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cryptocurrency | IST

Bitcoin is 'millennial gold' now, says Aswath Damodaran

Professor Aswath Damodaran on many occasions has been dubbed as ‘Wall Street’s dean of valuation’. And on many occasions, he has dubbed Bitcoin as a millennial gold.

What did Indians do around 100 or even 50 years ago? They put their money in gold, or real estate, says Aswath Damodaran, Professor of Finance at Stern School of Business at New York University.
In those days real estate was not a tradeable asset, he said. And now it behaves like stocks. So, I would argue the reason you have seen the rise of cryptocurrencies and non-fungible tokens or NFTs is that “you are looking to put your money somewhere. That is why I have described Bitcoin as millennial gold,” said Damodaran.
With high valuations of initial public offers (IPO) and continued bull run in equities and other asset classes, if there is one person who can answer valuation questions, it is Damodaran. On many occasions, he has been dubbed as ‘Wall Street’s dean of valuation’. And on many occasions, he has dubbed Bitcoin as a millennial gold.
“If you are 35-years-old, and you have lost faith, you are no longer going to buy gold. That was for your parents and your grandparents. You are going to buy Bitcoin,” he told CNBC-TV18 in an interview.
Damodaran has been a long-time sceptic of cryptocurrencies. Back in 2017, he said Bitcoin has become a haven for those “who do not trust central banks, governments, and fiat currencies.” In short, he explained, it plays the role gold has played historically for those who fear centralised authorities.
“It is interesting the language of Bitcoin is filled with mining terminology since it suggests that intentionally or otherwise, the creators of Bitcoin shared this vision,” he wrote in his blog back in 2017.
He explained three ways Bitcoin could end up. He had compared Bitcoin’s “catastrophe” to Tulip Bulbs -- a speculative asset that saw its prices soar in the 1600s in Holland before collapsing. Bitcoin is like a shooting star, attracting money as it rises from people who see it as a source of profit, he had said. But then it flares out, like a shooting star and the traders move on to “something new and different”.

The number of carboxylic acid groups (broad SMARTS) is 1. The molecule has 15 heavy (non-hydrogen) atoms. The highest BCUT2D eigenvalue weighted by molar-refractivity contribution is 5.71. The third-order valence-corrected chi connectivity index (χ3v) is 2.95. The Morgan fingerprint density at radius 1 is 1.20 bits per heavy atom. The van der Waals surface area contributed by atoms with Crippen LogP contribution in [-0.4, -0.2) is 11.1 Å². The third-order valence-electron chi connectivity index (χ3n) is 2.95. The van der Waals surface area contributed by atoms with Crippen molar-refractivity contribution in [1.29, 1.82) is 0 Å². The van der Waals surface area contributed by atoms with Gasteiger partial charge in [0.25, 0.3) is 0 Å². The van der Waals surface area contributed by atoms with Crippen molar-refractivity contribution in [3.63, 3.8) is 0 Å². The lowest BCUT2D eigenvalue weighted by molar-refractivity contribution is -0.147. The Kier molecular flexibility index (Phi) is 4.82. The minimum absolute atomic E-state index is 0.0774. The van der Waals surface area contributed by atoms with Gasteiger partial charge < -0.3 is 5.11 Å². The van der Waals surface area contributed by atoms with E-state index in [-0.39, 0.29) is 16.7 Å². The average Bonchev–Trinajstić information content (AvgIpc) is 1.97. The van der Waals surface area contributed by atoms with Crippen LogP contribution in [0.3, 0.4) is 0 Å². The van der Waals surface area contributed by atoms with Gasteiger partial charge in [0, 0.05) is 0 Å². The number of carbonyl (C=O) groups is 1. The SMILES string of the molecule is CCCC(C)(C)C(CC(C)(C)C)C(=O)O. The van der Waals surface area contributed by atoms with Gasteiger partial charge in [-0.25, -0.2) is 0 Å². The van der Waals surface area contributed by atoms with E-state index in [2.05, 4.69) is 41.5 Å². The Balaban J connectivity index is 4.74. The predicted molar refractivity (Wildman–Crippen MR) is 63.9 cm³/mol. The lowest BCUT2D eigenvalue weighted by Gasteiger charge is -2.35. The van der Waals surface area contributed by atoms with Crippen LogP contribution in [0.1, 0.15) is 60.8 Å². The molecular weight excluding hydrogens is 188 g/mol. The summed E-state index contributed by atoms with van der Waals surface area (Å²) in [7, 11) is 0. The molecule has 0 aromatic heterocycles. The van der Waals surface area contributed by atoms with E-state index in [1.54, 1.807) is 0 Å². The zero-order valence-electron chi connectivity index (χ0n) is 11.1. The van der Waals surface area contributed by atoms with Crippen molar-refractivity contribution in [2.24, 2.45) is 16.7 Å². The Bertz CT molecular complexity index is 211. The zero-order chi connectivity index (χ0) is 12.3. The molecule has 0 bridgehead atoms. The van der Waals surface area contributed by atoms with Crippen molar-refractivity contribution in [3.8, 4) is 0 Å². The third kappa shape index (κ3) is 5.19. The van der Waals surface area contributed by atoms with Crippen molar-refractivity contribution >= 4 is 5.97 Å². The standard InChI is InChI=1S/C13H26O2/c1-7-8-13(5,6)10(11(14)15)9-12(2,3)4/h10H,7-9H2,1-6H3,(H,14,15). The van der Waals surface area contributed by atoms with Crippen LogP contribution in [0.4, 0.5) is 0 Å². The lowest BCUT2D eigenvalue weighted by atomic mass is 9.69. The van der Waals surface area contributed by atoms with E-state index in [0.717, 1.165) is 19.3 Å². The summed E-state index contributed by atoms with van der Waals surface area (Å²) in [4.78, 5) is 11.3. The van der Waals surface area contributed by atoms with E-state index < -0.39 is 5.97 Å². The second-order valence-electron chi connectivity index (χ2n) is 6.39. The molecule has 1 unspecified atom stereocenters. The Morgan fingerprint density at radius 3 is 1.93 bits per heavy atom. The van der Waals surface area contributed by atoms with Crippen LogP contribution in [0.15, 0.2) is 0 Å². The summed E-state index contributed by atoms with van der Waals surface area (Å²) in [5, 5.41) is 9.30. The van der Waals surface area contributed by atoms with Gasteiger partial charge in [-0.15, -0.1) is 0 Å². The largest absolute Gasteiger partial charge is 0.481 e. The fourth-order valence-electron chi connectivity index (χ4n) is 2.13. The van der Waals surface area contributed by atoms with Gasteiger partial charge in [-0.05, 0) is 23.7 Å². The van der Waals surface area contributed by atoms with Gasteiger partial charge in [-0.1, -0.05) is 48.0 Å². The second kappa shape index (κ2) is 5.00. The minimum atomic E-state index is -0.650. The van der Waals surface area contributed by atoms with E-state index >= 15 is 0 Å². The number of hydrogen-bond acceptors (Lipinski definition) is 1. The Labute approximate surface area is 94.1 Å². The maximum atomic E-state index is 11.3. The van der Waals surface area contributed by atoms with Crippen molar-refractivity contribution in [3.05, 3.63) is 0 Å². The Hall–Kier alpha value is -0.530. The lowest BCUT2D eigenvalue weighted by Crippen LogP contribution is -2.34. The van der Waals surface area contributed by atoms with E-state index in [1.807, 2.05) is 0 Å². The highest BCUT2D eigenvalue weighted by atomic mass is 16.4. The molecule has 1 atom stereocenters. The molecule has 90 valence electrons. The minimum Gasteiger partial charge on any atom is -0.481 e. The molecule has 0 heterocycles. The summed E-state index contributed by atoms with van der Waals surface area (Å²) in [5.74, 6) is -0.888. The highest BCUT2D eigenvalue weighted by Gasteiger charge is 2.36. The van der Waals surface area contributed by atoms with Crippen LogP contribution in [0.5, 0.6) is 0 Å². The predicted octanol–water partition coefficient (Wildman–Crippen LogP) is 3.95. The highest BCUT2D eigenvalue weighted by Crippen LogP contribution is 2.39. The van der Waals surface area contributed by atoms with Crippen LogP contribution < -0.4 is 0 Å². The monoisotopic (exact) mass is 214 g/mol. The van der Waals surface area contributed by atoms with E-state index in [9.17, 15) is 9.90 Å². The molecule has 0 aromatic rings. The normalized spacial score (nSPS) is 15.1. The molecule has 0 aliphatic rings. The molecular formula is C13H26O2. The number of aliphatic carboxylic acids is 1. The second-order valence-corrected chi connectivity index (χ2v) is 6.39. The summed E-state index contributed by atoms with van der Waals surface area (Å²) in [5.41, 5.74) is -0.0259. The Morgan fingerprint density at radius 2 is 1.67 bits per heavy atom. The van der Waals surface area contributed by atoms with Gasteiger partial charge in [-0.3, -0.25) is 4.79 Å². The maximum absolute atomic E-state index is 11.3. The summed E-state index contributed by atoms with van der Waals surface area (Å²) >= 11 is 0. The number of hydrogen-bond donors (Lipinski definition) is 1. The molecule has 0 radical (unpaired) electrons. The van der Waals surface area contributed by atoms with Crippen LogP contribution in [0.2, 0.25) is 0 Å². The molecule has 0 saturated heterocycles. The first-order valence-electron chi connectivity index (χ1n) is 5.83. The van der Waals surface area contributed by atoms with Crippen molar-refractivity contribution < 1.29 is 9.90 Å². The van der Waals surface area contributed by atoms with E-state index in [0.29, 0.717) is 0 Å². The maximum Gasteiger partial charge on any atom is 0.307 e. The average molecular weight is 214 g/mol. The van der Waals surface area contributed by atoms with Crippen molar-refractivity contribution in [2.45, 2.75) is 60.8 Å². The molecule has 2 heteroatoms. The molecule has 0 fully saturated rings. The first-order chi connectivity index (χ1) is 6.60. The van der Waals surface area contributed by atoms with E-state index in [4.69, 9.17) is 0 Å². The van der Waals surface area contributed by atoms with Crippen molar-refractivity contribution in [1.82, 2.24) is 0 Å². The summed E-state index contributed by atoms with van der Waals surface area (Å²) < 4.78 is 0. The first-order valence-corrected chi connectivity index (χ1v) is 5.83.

“There is a range of potential outcomes here right from catastrophe. This is a market in spite of its bullishness where 10-15 percent of the people think catastrophe is around the horizon. If you think catastrophe is going to be around the horizon, no financial asset class is going to meet your criteria. They are all going to look overvalued,” he said.
But if Bitcoin ends up accumulating the same power as gold, it will behave like gold does—rising during crises and falling in the sanguine time periods, he said.
“So, in a strange way, everything is connected to everything else. Nothing in markets can be explained in isolation. This is a collective market that we have got to explain where everything's connected to everything else,” he told CNBC-TV18.
He also had a best-case scenario for Bitcoin. The one in which it gains wide acceptance for transactions across the world. But for this to happen, he said, “it has to become more stable and central banks around the world have to accept its use.”